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CO2 Sorbents with Scaffold-like Ca[BOND]Al Layered Double Hydroxides as Precursors for CO2 Capture at High Temperatures

Authors

  • Dr. Po-Hsueh Chang,

    1. Department of Materials Science and Engineering, National Chiao Tung University, 1001 Ta Hsueh Road, Hsinchu Taiwan 300 (ROC), Fax: (+886) 3-5724727
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  • Tai-Jung Lee,

    1. Department of Materials Science and Engineering, National Chiao Tung University, 1001 Ta Hsueh Road, Hsinchu Taiwan 300 (ROC), Fax: (+886) 3-5724727
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  • Dr. Yen-Po Chang,

    1. Department of Materials Science and Engineering, National Chiao Tung University, 1001 Ta Hsueh Road, Hsinchu Taiwan 300 (ROC), Fax: (+886) 3-5724727
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  • Prof. San-Yuan Chen

    Corresponding author
    1. Department of Materials Science and Engineering, National Chiao Tung University, 1001 Ta Hsueh Road, Hsinchu Taiwan 300 (ROC), Fax: (+886) 3-5724727
    • Department of Materials Science and Engineering, National Chiao Tung University, 1001 Ta Hsueh Road, Hsinchu Taiwan 300 (ROC), Fax: (+886) 3-5724727
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Abstract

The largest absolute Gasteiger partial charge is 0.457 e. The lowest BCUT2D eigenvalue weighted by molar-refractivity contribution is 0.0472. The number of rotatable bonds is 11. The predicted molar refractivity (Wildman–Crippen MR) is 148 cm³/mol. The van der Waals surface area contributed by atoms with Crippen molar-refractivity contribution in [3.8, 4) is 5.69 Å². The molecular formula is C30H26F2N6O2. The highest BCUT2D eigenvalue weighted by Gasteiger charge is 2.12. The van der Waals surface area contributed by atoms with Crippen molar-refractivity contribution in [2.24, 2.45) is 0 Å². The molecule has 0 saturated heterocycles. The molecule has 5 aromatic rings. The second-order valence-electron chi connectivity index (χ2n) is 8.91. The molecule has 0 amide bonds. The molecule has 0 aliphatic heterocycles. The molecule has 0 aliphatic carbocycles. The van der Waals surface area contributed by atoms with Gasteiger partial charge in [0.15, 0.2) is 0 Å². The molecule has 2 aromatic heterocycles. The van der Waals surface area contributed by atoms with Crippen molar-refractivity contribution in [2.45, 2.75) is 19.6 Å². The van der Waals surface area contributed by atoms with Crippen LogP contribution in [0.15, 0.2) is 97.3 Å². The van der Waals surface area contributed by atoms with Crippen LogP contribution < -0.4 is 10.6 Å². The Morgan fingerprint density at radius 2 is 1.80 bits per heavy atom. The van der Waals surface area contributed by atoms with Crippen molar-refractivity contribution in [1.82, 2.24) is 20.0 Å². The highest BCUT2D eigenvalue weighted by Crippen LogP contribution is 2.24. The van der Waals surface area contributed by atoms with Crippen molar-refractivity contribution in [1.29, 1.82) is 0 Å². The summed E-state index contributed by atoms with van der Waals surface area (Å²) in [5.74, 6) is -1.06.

A highly stable high-temperature CO2 sorbent consisting of scaffold-like Ca-rich oxides (Ca[BOND]Al[BOND]O) with rapid absorption kinetics and a high capacity is described. The Ca-rich oxides were prepared by annealing Ca[BOND]Al[BOND]NO3 layered double hydroxide (LDH) precursors through a sol–gel process with Al(OiP)3 and Ca(NO3)2 with Ca2+/Al3+ ratios of 1:1, 2:1, 4:1, and 7:1. XRD indicated that only LDH powders were formed for Ca2+/Al3+ ratios of 2:1. However, both LDH and Ca(OH)2 phases were produced at higher ratios. Both TEM and SEM observations indicated that the Ca[BOND]Al[BOND]NO3 LDHs displayed a scaffold-like porous structure morphology rather than platelet-like particles. Upon annealing at 600 °C, a highly stable porous network structure of the CaO-based Ca[BOND]Al[BOND]O mixed oxide (CAMO), composed of CaO and Ca12Al14O33, was still present. The CAMO exhibited high specific surface areas (up to 191 m2 g−1) and a pore size distribution of 3–6 nm, which allowed rapid diffusion of CO2 into the interior of the material, inducing fast carbonation/calcination and enhancing the sintering-resistant nature over multiple carbonation/calcination cycles for CO2 absorption at 700 °C. Thermogravimetric analysis results indicated that a CO2 capture capacity of approximately 49 wt % could be obtained with rapid absorption from the porous 7:1 CAMO sorbents by carbonation at 700 °C for 5 min. Also, 94–98 % of the initial CO2 capture capability was retained after 50 cycles of multiple carbonation/calcination tests. Therefore, the CAMO framework is a good isolator for preventing the aggregation of CaO particles, and it is suitable for long-term cyclic operation in high-temperature environments.

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